In 1986, Poison released their debut album, Look What The Cat Dragged In. It would become one of the quintessential rock albums of the 80s, alongside Slippery When Wet, Hysteria, and Appetite For Destruction. In a very short period of time, Poison amassed numerous fans and an equal amount of detractors. The album cover, which almost seems like a perverse parody of Let It Be, became an easy target for their critics. Admittedly, the cover is far too glam for its own good. Rikki Rockett is particularly frightening with his red lipstick, ridiculous eyeshadow, and excessive blush. If that weren't enough, he's also winking. Ewww. Either by accident or design, the band toned down their look a little bit starting with their second music video, "Talk Dirty To Me". So while you might mistake Bret and Rikki for girls on the album cover, it would be almost impossible to make the same mistake if you saw them on MTV. Rock bands had been sporting long hair and outlandish costumes for over 15 years at this point, so you'd have to be pretty fucking dense.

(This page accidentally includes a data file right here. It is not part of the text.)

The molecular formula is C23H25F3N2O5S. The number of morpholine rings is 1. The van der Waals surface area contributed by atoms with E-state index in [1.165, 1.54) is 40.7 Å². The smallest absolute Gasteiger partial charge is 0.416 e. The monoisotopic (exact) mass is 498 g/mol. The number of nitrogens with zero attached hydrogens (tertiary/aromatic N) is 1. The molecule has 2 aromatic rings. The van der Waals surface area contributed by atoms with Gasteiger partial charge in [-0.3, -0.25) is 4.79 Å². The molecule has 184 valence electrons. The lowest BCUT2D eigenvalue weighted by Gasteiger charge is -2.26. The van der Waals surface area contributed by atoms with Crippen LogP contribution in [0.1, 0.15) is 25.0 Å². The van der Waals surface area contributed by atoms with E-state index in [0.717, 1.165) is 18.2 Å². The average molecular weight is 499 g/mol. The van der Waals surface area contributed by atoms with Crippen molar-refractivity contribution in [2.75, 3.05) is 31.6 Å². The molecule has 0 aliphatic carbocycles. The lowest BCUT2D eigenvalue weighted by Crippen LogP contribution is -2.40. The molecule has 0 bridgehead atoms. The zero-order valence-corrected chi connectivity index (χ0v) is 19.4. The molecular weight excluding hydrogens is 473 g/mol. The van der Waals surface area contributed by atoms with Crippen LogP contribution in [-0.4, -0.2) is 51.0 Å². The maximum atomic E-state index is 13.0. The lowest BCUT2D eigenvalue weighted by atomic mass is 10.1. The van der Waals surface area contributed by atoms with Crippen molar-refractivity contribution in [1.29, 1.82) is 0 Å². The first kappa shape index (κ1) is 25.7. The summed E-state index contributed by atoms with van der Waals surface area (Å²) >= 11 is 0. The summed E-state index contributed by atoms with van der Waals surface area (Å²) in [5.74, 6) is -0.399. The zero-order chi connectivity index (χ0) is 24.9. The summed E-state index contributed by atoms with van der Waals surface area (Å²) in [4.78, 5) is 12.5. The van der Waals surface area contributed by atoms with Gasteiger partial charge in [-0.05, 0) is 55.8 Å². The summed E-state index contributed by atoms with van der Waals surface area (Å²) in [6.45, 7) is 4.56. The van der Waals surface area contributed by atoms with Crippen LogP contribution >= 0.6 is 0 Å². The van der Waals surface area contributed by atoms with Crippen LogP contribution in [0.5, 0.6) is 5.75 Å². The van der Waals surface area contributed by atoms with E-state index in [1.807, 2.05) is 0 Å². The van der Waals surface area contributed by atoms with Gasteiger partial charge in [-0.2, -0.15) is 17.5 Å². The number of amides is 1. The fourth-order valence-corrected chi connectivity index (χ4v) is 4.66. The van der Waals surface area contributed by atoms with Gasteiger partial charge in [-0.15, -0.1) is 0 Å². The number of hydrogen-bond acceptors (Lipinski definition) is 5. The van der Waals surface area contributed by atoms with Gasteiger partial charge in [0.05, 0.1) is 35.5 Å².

Poison knew their image was rather ridiculous; their album title is an obvious acknowledgment of it. But they also reveled in it. Consequently, Poison seems to be remembered more for their appearance, wild lifestyle, and pyrotechnic concerts than for their songs. However, Poison wasn't all smoke and mirrors; their exciting stage show was backed by some very good songs. In fact, there's isn't a bad track on the album. From the Ronettes-inspired drumbeat of "Cry Tough" all the way through "Let Me Go To The Show", Poison offers up a solid rock n' roll experience. The album is not flawless though. "I Won't Forget You" may be a decent track in its own right, but it lacks the power that later Poison ballads like "Every Rose Has Its Thorn" and "Something To Believe In" deliver. Other than that, the album is a whole lot of fun. "I Want Action" and "Want Some, Need Some" find Bret Michaels singing about sexual frustration, while the infectious "Talk Dirty To Me" is an adolescent fantasy. The latter was also a #2 single for the band. But the best song on the album by far is the nasty "Look What The Cat Dragged In", an anthem which pays tribute to the post-party hangover. Although the song was never released as a single, Poison has opened with it at every concert they've ever played. With a lesser band playing them, songs like "#1 Bad Boy" might seem contrived; this is not the case with Poison. They play through every song with a sincerity and conviction that can only come from having lived that type of reality. And they did live it. The members of Poison lived in near-poverty and worked their asses off in the sleazy LA club scene in the hopes of landing a record deal. What followed was a meteoric rise to fame that was far more intriguing than anything Horatio Alger ever wrote. They were a living, breathing representation of the American Dream.